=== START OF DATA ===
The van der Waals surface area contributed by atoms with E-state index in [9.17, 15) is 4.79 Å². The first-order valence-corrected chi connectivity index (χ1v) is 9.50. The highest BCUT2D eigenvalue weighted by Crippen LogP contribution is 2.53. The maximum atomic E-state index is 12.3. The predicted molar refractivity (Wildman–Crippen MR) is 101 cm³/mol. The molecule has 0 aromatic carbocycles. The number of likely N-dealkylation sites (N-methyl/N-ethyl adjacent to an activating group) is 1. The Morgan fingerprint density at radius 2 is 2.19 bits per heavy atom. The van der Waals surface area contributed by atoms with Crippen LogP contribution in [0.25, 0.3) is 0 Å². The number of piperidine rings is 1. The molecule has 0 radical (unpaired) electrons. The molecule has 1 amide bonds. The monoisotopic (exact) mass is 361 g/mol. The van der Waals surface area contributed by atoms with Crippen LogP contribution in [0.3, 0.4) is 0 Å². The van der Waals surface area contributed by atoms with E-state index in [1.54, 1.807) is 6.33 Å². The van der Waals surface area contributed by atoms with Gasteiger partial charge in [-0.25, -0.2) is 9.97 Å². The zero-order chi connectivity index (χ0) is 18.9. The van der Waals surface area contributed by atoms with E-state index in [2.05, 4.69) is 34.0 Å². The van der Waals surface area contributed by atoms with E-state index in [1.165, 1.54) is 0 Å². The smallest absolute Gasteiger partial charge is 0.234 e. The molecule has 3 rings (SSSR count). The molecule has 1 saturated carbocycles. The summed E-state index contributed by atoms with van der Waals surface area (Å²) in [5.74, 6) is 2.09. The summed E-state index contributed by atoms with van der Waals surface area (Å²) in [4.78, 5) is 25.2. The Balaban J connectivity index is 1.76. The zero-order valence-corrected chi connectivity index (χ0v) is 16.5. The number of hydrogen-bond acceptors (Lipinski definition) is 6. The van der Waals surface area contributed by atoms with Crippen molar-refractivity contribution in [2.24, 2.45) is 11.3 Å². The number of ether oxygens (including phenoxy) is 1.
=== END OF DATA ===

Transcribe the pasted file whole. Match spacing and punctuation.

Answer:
The van der Waals surface area contributed by atoms with E-state index in [9.17, 15) is 4.79 Å². The first-order valence-corrected chi connectivity index (χ1v) is 9.50. The highest BCUT2D eigenvalue weighted by Crippen LogP contribution is 2.53. The maximum atomic E-state index is 12.3. The predicted molar refractivity (Wildman–Crippen MR) is 101 cm³/mol. The molecule has 0 aromatic carbocycles. The number of likely N-dealkylation sites (N-methyl/N-ethyl adjacent to an activating group) is 1. The Morgan fingerprint density at radius 2 is 2.19 bits per heavy atom. The van der Waals surface area contributed by atoms with Crippen LogP contribution in [0.25, 0.3) is 0 Å². The number of piperidine rings is 1. The molecule has 0 radical (unpaired) electrons. The molecule has 1 amide bonds. The monoisotopic (exact) mass is 361 g/mol. The van der Waals surface area contributed by atoms with Crippen LogP contribution in [0.3, 0.4) is 0 Å². The van der Waals surface area contributed by atoms with E-state index in [1.54, 1.807) is 6.33 Å². The van der Waals surface area contributed by atoms with Gasteiger partial charge in [-0.25, -0.2) is 9.97 Å². The zero-order chi connectivity index (χ0) is 18.9. The van der Waals surface area contributed by atoms with E-state index in [2.05, 4.69) is 34.0 Å². The van der Waals surface area contributed by atoms with E-state index in [1.165, 1.54) is 0 Å². The smallest absolute Gasteiger partial charge is 0.234 e. The molecule has 3 rings (SSSR count). The molecule has 1 saturated carbocycles. The summed E-state index contributed by atoms with van der Waals surface area (Å²) in [5.74, 6) is 2.09. The summed E-state index contributed by atoms with van der Waals surface area (Å²) in [4.78, 5) is 25.2. The Balaban J connectivity index is 1.76. The zero-order valence-corrected chi connectivity index (χ0v) is 16.5. The number of hydrogen-bond acceptors (Lipinski definition) is 6. The van der Waals surface area contributed by atoms with Crippen molar-refractivity contribution in [2.24, 2.45) is 11.3 Å². The number of ether oxygens (including phenoxy) is 1.